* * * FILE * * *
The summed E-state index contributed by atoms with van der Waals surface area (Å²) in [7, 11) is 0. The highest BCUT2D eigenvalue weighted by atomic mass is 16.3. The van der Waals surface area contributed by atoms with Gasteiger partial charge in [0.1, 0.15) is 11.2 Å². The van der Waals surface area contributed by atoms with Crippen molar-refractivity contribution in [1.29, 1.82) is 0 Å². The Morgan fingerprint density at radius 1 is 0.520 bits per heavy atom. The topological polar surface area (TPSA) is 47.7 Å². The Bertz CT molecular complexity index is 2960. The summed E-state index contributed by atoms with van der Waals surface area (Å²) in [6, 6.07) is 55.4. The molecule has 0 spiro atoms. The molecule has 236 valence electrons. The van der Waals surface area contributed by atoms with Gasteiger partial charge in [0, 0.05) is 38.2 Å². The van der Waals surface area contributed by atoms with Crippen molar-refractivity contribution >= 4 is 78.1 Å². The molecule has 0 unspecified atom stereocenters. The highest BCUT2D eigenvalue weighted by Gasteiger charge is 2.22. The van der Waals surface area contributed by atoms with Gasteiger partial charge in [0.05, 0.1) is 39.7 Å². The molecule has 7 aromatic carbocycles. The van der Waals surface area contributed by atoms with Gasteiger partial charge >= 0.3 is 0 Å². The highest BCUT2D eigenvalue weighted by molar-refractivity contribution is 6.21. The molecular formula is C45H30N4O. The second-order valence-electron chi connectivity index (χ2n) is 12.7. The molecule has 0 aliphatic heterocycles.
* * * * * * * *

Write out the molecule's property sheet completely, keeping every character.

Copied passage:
The summed E-state index contributed by atoms with van der Waals surface area (Å²) in [7, 11) is 0. The highest BCUT2D eigenvalue weighted by atomic mass is 16.3. The van der Waals surface area contributed by atoms with Gasteiger partial charge in [0.1, 0.15) is 11.2 Å². The van der Waals surface area contributed by atoms with Crippen molar-refractivity contribution in [1.29, 1.82) is 0 Å². The Morgan fingerprint density at radius 1 is 0.520 bits per heavy atom. The topological polar surface area (TPSA) is 47.7 Å². The Bertz CT molecular complexity index is 2960. The summed E-state index contributed by atoms with van der Waals surface area (Å²) in [6, 6.07) is 55.4. The molecule has 0 spiro atoms. The molecule has 236 valence electrons. The van der Waals surface area contributed by atoms with Gasteiger partial charge in [0, 0.05) is 38.2 Å². The van der Waals surface area contributed by atoms with Crippen molar-refractivity contribution >= 4 is 78.1 Å². The molecule has 0 unspecified atom stereocenters. The highest BCUT2D eigenvalue weighted by Gasteiger charge is 2.22. The van der Waals surface area contributed by atoms with Gasteiger partial charge in [0.05, 0.1) is 39.7 Å². The molecule has 7 aromatic carbocycles. The van der Waals surface area contributed by atoms with Gasteiger partial charge >= 0.3 is 0 Å². The highest BCUT2D eigenvalue weighted by molar-refractivity contribution is 6.21. The molecular formula is C45H30N4O. The second-order valence-electron chi connectivity index (χ2n) is 12.7. The molecule has 0 aliphatic heterocycles.